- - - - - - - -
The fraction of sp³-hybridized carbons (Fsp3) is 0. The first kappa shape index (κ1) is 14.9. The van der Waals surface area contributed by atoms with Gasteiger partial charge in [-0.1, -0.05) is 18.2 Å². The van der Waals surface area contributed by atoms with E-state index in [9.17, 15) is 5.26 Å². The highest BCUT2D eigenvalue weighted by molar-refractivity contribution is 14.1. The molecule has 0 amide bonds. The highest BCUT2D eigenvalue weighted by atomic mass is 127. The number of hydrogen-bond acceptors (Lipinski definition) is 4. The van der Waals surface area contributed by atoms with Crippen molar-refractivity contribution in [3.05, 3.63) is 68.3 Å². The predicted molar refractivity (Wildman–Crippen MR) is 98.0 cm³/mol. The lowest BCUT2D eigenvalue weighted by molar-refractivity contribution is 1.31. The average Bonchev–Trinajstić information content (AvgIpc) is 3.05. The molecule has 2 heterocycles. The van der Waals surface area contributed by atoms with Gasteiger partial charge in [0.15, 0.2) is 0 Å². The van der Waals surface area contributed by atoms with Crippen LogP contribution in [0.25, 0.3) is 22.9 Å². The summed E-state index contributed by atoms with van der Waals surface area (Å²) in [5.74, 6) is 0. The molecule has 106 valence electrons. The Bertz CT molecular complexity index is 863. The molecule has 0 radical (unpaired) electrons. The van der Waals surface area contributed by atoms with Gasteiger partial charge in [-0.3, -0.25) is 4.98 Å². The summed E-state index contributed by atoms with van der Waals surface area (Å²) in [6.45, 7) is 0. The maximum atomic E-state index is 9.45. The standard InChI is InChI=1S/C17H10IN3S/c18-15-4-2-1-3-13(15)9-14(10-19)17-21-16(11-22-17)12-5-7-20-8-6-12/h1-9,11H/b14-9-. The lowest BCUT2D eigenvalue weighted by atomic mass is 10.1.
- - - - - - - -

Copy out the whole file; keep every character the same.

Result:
The fraction of sp³-hybridized carbons (Fsp3) is 0. The first kappa shape index (κ1) is 14.9. The van der Waals surface area contributed by atoms with Gasteiger partial charge in [-0.1, -0.05) is 18.2 Å². The van der Waals surface area contributed by atoms with E-state index in [9.17, 15) is 5.26 Å². The highest BCUT2D eigenvalue weighted by molar-refractivity contribution is 14.1. The molecule has 0 amide bonds. The highest BCUT2D eigenvalue weighted by atomic mass is 127. The number of hydrogen-bond acceptors (Lipinski definition) is 4. The van der Waals surface area contributed by atoms with Crippen molar-refractivity contribution in [3.05, 3.63) is 68.3 Å². The predicted molar refractivity (Wildman–Crippen MR) is 98.0 cm³/mol. The lowest BCUT2D eigenvalue weighted by molar-refractivity contribution is 1.31. The average Bonchev–Trinajstić information content (AvgIpc) is 3.05. The molecule has 2 heterocycles. The van der Waals surface area contributed by atoms with Gasteiger partial charge in [0.15, 0.2) is 0 Å². The van der Waals surface area contributed by atoms with Crippen LogP contribution in [0.25, 0.3) is 22.9 Å². The summed E-state index contributed by atoms with van der Waals surface area (Å²) in [5.74, 6) is 0. The molecule has 106 valence electrons. The Bertz CT molecular complexity index is 863. The molecule has 0 radical (unpaired) electrons. The van der Waals surface area contributed by atoms with Gasteiger partial charge in [-0.3, -0.25) is 4.98 Å². The summed E-state index contributed by atoms with van der Waals surface area (Å²) in [6.45, 7) is 0. The maximum atomic E-state index is 9.45. The standard InChI is InChI=1S/C17H10IN3S/c18-15-4-2-1-3-13(15)9-14(10-19)17-21-16(11-22-17)12-5-7-20-8-6-12/h1-9,11H/b14-9-. The lowest BCUT2D eigenvalue weighted by atomic mass is 10.1.